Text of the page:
Stochastic first-order methods such as Stochastic Extragradient (SEG) or Stochastic Gradient Descent-Ascent (SGDA) for solving smooth minimax problems and, more generally, variational inequality problems (VIP) have been gaining a lot of attention in recent years due to the growing popularity of adversarial formulations in machine learning. However, while high-probability convergence bounds are known to reflect the actual behavior of stochastic methods more accurately, most convergence results are provided in expectation. Moreover, the only known high-probability complexity results have been derived under restrictive sub-Gaussian (light-tailed) noise and bounded domain Assump. [Juditsky et al., 2011]. In this work, we prove the first high-probability complexity results with logarithmic dependence on the confidence level for stochastic methods for solving monotone and structured non-monotone VIPs with non-sub-Gaussian (heavy-tailed) noise and unbounded domains. In the monotone case, our results match the best-known ones in the light-tails case [Juditsky et al., 2011], and are novel for structured non-monotone problems such as negative comonotone, quasi-strongly monotone, and/or star-cocoercive ones. We achieve these results by studying SEG and SGDA with clipping. In addition, we numerically validate that the gradient noise of many practical GAN formulations is heavy-tailed and show that clipping improves the performance of SEG/SGDA.

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Aleksandr Beznosikov, Pavel Dvurechensky, Anastasia Koloskova, Valentin Samokhin, Sebastian U Stich, Alexander Gasnikov

We consider decentralized stochastic variational inequalities where the problem data is distributed across many participating devices (heterogeneous, or non-IID data setting). We propose a novel method - based on stochastic extra-gradient - where participating devices can communicate over arbitrary, possibly time-varying network topologies. This covers both the fully decentralized optimization setting and the centralized topologies commonly used in Federated Learning. Our method further supports multiple local updates on the workers for reducing the communication frequency between workers. We theoretically analyze the proposed scheme in the strongly monotone, monotone and non-monotone setting. As a special case, our method and analysis apply in particular to decentralized stochastic min-max problems which are being studied with increased interest in Deep Learning. For example, the training objective of Generative Adversarial Networks (GANs) are typically saddle point problems and the decentralized training of GANs has been reported to be extremely challenging. While SOTA techniques rely on either repeated gossip rounds or proximal updates, we alleviate both of these requirements. Experimental results for decentralized GAN demonstrate the effectiveness of our proposed algorithm.

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Thanks to their practical efficiency and random nature of the data, stochastic first-order methods are standard for training large-scale machine learning models. Random behavior may cause a particular run of an algorithm to result in a highly suboptimal objective value, whereas theoretical guarantees are usually proved for the expectation of the objective value. Thus, it is essential to theoretically guarantee that algorithms provide small objective residual with high probability. Existing methods for non-smooth stochastic convex optimization have complexity bounds with the dependence on the confidence level that is either negative-power or logarithmic but under an additional assumption of sub-Gaussian (light-tailed) noise distribution that may not hold in practice, e.g., in several NLP tasks. In our paper, we resolve this issue and derive the first high-probability convergence results with logarithmic dependence on the confidence level for non-smooth convex stochastic optimization problems with non-sub-Gaussian (heavy-tailed) noise. To derive our results, we propose novel stepsize rules for two stochastic methods with gradient clipping. Moreover, our analysis works for generalized smooth objectives with H\"older-continuous gradients, and for both methods, we provide an extension for strongly convex problems. Finally, our results imply that the first (accelerated) method we consider also has optimal iteration and oracle complexity in all the regimes, and the second one is optimal in the non-smooth setting.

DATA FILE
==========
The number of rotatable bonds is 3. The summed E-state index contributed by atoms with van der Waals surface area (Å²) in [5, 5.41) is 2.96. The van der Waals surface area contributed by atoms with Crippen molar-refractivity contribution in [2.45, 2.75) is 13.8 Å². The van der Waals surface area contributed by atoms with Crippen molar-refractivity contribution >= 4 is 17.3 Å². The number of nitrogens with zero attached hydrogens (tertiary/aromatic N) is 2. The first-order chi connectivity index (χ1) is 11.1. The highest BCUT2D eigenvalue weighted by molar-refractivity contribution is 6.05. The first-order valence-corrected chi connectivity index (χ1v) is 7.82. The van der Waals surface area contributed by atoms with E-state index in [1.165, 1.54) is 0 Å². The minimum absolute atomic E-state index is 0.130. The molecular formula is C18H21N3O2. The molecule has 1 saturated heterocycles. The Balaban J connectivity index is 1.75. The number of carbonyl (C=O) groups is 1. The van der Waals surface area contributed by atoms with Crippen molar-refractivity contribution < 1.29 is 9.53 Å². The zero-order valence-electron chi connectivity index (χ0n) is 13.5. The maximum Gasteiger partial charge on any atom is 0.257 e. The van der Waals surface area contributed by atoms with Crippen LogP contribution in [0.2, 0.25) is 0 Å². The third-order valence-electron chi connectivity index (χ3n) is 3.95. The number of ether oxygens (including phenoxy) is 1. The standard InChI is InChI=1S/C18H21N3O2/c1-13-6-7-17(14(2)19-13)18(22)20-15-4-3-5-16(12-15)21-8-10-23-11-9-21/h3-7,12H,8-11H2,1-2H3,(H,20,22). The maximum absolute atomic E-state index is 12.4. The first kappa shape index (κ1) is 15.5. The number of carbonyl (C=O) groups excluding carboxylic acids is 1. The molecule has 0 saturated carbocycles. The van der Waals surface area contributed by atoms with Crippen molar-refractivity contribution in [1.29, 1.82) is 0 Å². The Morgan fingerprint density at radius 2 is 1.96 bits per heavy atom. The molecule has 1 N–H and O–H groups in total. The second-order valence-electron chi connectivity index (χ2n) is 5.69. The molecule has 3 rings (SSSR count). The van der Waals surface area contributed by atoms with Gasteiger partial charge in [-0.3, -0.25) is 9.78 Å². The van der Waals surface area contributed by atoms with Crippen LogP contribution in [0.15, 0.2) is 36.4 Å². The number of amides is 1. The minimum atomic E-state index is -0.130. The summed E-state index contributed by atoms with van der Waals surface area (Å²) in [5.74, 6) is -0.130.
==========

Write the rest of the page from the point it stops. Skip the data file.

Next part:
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First-order methods for solving convex optimization problems have been at the forefront of mathematical optimization in the last 20 years. The rapid development of this important class of algorithms is motivated by the success stories reported in various applications, including most importantly machine learning, signal processing, imaging and control theory. First-order methods have the potential to provide low accuracy solutions at low computational complexity which makes them an attractive set of tools in large-scale optimization problems. In this survey we cover a number of key developments in gradient-based optimization methods. This includes non-Euclidean extensions of the classical proximal gradient method, and its accelerated versions. Additionally we survey recent developments within the class of projection-free methods, and proximal versions of primal-dual schemes. We give complete proofs for various key results, and highlight the unifying aspects of several optimization algorithms.

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Marina Danilova, Pavel Dvurechensky, Alexander Gasnikov, Eduard Gorbunov, Sergey Guminov, Dmitry Kamzolov, Innokentiy Shibaev

Motivated by recent increased interest in optimization algorithms for non-convex optimization in application to training deep neural networks and other optimization problems in data analysis, we give an overview of recent theoretical results on global performance guarantees of optimization algorithms for non-convex optimization. We start with classical arguments showing that general non-convex problems could not be solved efficiently in a reasonable time. Then we give a list of problems that can be solved efficiently to find the global minimizer by exploiting the structure of the problem as much as it is possible. Another way to deal with non-convexity is to relax the goal from finding the global minimum to finding a stationary point or a local minimum. For this setting, we first present known results for the convergence rates of deterministic first-order methods, which are then followed by a general theoretical analysis of optimal stochastic and randomized gradient schemes, and an overview of the stochastic first-order methods. After that, we discuss quite general classes of non-convex problems, such as minimization of $\alpha$-weakly-quasi-convex functions and functions that satisfy Polyak--Lojasiewicz condition, which still allow obtaining theoretical convergence guarantees of first-order methods. Then we consider higher-order and zeroth-order/derivative-free methods and their convergence rates for non-convex optimization problems.